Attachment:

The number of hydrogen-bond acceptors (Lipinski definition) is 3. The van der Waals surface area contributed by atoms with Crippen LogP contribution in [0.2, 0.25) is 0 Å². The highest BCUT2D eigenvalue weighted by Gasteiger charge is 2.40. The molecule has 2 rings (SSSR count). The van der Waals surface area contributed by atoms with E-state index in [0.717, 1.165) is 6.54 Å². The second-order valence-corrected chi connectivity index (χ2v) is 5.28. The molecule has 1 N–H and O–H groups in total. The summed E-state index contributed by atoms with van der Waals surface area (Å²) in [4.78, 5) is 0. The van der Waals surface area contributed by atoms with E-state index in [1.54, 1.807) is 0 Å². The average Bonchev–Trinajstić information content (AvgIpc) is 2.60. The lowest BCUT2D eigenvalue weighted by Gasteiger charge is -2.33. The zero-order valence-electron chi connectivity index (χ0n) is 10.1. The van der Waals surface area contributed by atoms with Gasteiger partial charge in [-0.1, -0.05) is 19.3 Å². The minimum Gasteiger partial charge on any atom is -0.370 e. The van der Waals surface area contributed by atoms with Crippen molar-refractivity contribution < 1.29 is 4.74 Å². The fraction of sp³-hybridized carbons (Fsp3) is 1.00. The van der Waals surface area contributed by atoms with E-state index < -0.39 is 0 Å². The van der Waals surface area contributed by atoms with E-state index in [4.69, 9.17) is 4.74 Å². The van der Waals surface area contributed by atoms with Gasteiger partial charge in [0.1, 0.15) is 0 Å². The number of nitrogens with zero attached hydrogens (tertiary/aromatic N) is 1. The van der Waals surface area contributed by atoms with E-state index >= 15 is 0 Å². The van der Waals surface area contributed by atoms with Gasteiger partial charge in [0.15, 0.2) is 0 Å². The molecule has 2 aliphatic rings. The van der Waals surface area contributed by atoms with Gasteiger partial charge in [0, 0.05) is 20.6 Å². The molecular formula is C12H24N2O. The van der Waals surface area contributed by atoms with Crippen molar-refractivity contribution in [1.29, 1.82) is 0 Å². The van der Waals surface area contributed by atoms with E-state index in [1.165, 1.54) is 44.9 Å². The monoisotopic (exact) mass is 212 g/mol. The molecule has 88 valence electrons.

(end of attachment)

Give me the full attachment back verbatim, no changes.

The number of hydrogen-bond acceptors (Lipinski definition) is 3. The van der Waals surface area contributed by atoms with Crippen LogP contribution in [0.2, 0.25) is 0 Å². The highest BCUT2D eigenvalue weighted by Gasteiger charge is 2.40. The molecule has 2 rings (SSSR count). The van der Waals surface area contributed by atoms with E-state index in [0.717, 1.165) is 6.54 Å². The second-order valence-corrected chi connectivity index (χ2v) is 5.28. The molecule has 1 N–H and O–H groups in total. The summed E-state index contributed by atoms with van der Waals surface area (Å²) in [4.78, 5) is 0. The van der Waals surface area contributed by atoms with E-state index in [1.54, 1.807) is 0 Å². The average Bonchev–Trinajstić information content (AvgIpc) is 2.60. The lowest BCUT2D eigenvalue weighted by Gasteiger charge is -2.33. The zero-order valence-electron chi connectivity index (χ0n) is 10.1. The van der Waals surface area contributed by atoms with Gasteiger partial charge in [-0.1, -0.05) is 19.3 Å². The minimum Gasteiger partial charge on any atom is -0.370 e. The van der Waals surface area contributed by atoms with Crippen molar-refractivity contribution < 1.29 is 4.74 Å². The fraction of sp³-hybridized carbons (Fsp3) is 1.00. The van der Waals surface area contributed by atoms with E-state index < -0.39 is 0 Å². The van der Waals surface area contributed by atoms with E-state index in [4.69, 9.17) is 4.74 Å². The van der Waals surface area contributed by atoms with Gasteiger partial charge in [0.1, 0.15) is 0 Å². The number of nitrogens with zero attached hydrogens (tertiary/aromatic N) is 1. The van der Waals surface area contributed by atoms with E-state index >= 15 is 0 Å². The van der Waals surface area contributed by atoms with Gasteiger partial charge in [0.15, 0.2) is 0 Å². The molecule has 2 aliphatic rings. The van der Waals surface area contributed by atoms with Gasteiger partial charge in [0, 0.05) is 20.6 Å². The molecular formula is C12H24N2O. The van der Waals surface area contributed by atoms with Crippen molar-refractivity contribution in [1.29, 1.82) is 0 Å². The van der Waals surface area contributed by atoms with E-state index in [1.165, 1.54) is 44.9 Å². The monoisotopic (exact) mass is 212 g/mol. The molecule has 88 valence electrons.